Shauna Labman (photo from Shauna Labman)
Amid the world’s largest refugee crisis since the Second World War, Winnipeg-based legal scholar Shauna Labman has come out with the book Crossing Law’s Border: Canada’s Refugee Resettlement Program, an in-depth look at how national and international law and policies have shaped Canada’s resettlement programs.
After growing up in Winnipeg, Labman did her undergraduate degree in English and religion at the University of British Columbia, then went into law school at the University of Victoria.
“At the end of law school, I was called to the bar in Ontario, and then I got a contract with the United Nations High Commissioner for Refugees in New Delhi, India,” said Labman. “I went to India, knowing about refugee laws that I’d studied in law school … which meant I knew about the Canadian context of refugees – how refugee claims are made in Canada, how the Immigration and Refugee Board works. I didn’t know anything about how refugees receive protection in a country like India, which has not signed the [United Nations] Refugee Convention or anything.”
After returning to Canada, Labman accepted a consultancy with the Canadian embassy in Beijing. Realizing that the life of a diplomat was not for her, she returned to UBC in 2007 for a master of laws, which was followed by a PhD. Her graduate supervisor was the current dean of the university’s Allard School of Law, Prof. Catherine Dauvergne.
Of her master’s thesis – “The Invisibles: An Examination of Refugee Resettlement” – Labman said, “It’s about the fact that refugees waiting for resettlement don’t get seen. We only see them when they are resettled … but the program is very ad hoc and there was very little attention given to it at the time.”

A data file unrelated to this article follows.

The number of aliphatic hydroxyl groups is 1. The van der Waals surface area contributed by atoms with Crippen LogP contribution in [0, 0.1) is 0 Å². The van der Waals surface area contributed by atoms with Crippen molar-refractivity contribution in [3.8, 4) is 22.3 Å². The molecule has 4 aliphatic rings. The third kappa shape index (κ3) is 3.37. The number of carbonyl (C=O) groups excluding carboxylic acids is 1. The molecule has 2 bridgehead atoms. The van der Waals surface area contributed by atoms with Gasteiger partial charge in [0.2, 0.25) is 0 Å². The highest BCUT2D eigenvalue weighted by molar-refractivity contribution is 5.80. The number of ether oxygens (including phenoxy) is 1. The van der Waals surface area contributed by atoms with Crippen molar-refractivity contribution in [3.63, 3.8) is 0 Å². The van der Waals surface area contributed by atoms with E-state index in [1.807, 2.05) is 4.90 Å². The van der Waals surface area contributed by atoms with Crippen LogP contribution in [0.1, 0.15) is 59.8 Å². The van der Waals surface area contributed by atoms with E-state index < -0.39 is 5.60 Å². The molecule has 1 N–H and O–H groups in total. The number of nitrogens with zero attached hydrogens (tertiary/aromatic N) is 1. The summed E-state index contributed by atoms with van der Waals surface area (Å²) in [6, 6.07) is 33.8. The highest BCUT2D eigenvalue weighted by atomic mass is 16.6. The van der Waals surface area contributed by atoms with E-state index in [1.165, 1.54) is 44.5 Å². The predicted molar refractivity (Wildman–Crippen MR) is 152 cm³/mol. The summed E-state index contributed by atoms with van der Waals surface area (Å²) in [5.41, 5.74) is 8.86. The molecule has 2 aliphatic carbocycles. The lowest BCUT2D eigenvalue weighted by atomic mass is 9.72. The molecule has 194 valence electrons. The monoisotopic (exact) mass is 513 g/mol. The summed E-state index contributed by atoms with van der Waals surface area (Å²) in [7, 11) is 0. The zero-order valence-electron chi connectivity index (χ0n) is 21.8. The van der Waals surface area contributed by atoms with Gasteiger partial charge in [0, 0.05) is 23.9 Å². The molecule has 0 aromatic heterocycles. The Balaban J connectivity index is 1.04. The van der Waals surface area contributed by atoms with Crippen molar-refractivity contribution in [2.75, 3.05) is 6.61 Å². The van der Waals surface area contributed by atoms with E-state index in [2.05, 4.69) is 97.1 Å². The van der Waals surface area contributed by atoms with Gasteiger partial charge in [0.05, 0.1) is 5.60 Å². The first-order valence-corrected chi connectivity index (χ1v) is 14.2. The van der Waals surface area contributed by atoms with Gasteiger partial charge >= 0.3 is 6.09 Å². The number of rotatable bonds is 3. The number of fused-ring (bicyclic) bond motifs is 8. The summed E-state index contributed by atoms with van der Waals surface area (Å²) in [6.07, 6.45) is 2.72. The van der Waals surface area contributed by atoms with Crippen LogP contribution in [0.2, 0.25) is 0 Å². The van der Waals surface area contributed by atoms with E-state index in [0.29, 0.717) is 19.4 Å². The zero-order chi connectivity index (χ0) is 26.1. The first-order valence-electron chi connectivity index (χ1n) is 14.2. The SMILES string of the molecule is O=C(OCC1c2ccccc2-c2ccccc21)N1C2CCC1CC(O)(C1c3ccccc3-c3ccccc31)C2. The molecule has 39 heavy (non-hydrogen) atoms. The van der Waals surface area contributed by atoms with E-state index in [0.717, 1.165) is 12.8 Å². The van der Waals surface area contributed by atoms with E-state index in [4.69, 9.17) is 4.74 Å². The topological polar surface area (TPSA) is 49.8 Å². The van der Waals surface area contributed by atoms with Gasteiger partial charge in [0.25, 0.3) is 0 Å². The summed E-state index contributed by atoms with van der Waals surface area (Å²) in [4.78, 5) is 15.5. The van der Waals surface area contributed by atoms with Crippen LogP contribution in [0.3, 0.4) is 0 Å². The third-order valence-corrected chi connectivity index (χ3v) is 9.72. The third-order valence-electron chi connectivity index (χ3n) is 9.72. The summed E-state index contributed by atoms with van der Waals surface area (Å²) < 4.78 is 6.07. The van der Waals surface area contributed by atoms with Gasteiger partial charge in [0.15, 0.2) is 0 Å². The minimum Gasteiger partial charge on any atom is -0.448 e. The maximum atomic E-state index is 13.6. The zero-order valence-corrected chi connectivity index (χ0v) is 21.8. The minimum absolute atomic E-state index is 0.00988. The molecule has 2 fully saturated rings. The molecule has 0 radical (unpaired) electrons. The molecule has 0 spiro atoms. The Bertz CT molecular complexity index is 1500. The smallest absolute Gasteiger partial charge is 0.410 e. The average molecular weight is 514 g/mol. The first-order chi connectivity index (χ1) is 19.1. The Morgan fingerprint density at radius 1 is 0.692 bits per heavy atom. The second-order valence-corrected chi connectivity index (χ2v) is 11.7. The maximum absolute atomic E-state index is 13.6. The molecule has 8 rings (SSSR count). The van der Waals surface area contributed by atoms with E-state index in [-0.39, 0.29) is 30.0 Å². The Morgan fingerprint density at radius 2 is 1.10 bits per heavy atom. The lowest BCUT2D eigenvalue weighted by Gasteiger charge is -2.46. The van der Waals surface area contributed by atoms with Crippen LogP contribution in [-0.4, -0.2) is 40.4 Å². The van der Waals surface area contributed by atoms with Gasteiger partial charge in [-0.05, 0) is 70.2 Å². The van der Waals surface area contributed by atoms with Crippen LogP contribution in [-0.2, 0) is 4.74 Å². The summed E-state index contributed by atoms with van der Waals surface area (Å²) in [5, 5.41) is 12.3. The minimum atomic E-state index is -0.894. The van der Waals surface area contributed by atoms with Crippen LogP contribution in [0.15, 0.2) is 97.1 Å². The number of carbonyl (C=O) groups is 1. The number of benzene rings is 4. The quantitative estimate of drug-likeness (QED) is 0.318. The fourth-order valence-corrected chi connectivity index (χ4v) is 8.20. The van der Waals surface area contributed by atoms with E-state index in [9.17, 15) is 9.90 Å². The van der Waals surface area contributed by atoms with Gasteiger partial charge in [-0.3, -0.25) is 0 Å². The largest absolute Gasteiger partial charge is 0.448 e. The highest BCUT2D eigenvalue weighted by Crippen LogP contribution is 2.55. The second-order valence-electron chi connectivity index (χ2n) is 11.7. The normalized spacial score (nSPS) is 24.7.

As Labman was starting her PhD, the ships Sun Sea and Ocean Lady arrived off the coast of British Columbia, carrying several hundred Tamil migrants seeking asylum from civil war in Sri Lanka. She recalled how resettlement was being discussed then. “The relationship between law and refugee protection and what I call ‘the layer legality of it all,’ how different laws work to position different refugees differently, became the basis of my doctoral work and this book,” she said.
After moving back to Winnipeg 10 years ago, she worked as a law professor at the University of Manitoba. Last July, she joined the University of Winnipeg and its Global College. As a human rights professor, she teaches courses on refugees, resilience, and concepts and conventions of human rights.
“I find this really rewarding work,” she told the Independent. “I sit on the board of the Immigrant and Refugee Community Organization of Manitoba and, in that program, I meet a lot of incredible people who spend a lot of time committed to creating a place of welcome for newcomers in our community.”
Labman’s book looks at Canada’s refugee resettlement program from the 1970s, when there were large numbers of people fleeing Vietnam, Cambodia and Laos, up to the Syrian resettlement that’s been happening in the past decade. It covers the different ways that Canada resettles refugees – the government’s resettlement program and the private sponsorship program, including the newly created Blended Visa Office-Referred program, which works with refugee referral organizations to screen refugees before connecting them with private sponsors.